If you haven’t been living under a rock for the past two months, it’s fair to say you would have heard about THAT new book. I don’t claim to have any insight into what a half girlfriend is, but I know books, and for Chetan Bhagat to claim that he’s writing for people for whom the English language is a challenge is a bit snobbish.
Before all you fans throw your virtual brickbats at me, let me explain.
Ever since his first book came out, one of the constant criticisms that Mr. Bhagat had to face was the fact his language wasn’t eloquent enough, that his lines lacked any literary validity. It’s a fair point, considering his sentence formation is mostly redundant, and there’s hardly an efficient use of words.
Yes, yes, arm chair critics and all that, but that’s the beauty of reading books, isn’t it? There is so much perspective to glean from sitting at one place.
But you don’t have to take the critic’s word for it. Even Chetan sir agrees that his grip on the English language is nothing to write home about. Well, not in so many words of course. That would be a travesty to Brand Chetan. The smart thing to do would be to sidestep the whole thing and turn the tables on the critics. After all, a little guilt-trip never hurt anybody, did it?
And so we hear Chetan saying that his books are not for elitist readers but rather for those people who do not find reading English easy.
Are we to assume that whoever finds English a challenge does not have in them the necessary determination and discipline to learn the language? Are said people supposed to give up now that Chetan sir has come out with books that cater to their supposed level of proficiency and forever remain there without seeking any improvement whatsoever? Isn’t that a bit contrary to all his claims to want to make the country a better place through his books? Maintaining the status quo never helped anyone, especially when it means mediocrity is championed.
This does not mean not knowing English means you’re mediocre. As much as Mr. Bhagat would like you to believe it, English is certainly not the latest class system. It just makes operational sense to have a common language. For a country that is divided by so many dialects and languages, English is a language that is accepted almost without a second thought. You tell a North Indian to let Tamil be the national language, he will oppose it vehemently. And vice versa. The simple reason is everyone is proud of their mother tongue, and that’s how it should be.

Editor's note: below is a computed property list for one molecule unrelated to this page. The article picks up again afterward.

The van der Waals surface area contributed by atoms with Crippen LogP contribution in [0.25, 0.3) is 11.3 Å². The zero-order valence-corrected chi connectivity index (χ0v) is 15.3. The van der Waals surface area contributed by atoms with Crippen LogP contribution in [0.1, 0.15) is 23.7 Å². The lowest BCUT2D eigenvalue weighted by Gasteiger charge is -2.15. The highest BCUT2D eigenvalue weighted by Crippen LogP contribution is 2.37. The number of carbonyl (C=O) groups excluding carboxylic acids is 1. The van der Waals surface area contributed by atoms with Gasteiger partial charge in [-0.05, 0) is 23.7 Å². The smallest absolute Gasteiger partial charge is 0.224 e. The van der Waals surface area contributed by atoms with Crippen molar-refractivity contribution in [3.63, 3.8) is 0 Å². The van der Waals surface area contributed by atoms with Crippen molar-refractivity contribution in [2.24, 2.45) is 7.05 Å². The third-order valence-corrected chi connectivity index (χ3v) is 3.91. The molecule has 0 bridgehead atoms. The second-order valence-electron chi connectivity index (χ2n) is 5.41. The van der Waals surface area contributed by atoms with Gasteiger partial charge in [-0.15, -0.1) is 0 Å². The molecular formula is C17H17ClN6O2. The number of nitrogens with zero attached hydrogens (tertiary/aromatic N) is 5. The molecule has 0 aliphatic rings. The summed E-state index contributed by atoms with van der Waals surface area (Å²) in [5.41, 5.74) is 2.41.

But in a corporate setting, where people from all over the country work in a single office, and whose clients are more often than not from foreign countries, English is the only way communication can smoothly flow across all departments. Mr. Bhagat’s claim that someone who knows English better gets paid better salaries may well be true (this without any statistical backing as of now), but given that 2 people are equally talented, communication skills become the differentiator.
So what good has Chetan Bhagat’s books done for this young, middle-class India he claims to represent? Has it improved their chances of having a better shot in their careers? Not really. In fact, it has reinforced in them the notion that it is not their fault if they cannot gain proficiency in a language that is central to their company’s working. Whatever efforts they may have put in to learn the language would have been for naught, because it remains half done.
“To do something well is so worthwhile that to die trying to do it better cannot be foolhardy” – Bruce McLaren.
But it would be foolish to call Chetan Bhagat a stupid man. Far from it, he’s got a brilliant mind. After all, he’s done his research; he’s drawn his pyramid, he’s found his target audience, he’s written his books with them in his mind. Not to reach out to them to make their lives better, but because that is where the untapped market is – those people who have not been able to successfully transition from haltingly understanding the language to being comfortable with it. His books are aimed at those who do not pick up an English novel for fear that they would not understand it, for those who are not willing to test their limits.
Let us not even get into the chaos he’s created in the Indian publishing scene. Far from being a great influence, he’s led people to believe that mediocre writing will sell, and so the many half-baked, barely edited first drafts masquerading as published books from everyone who’s ever felt the urge to write.
So, let’s not kid ourselves. Chetan Bhagat has no intention of improving anything, barring Brand Chetan. His books are barely novels, the plots and characters are shallow, but his marketing is impeccable. Praise him for his business skills, but please, for the love all that is good in this world, do not call any of his works a masterpiece.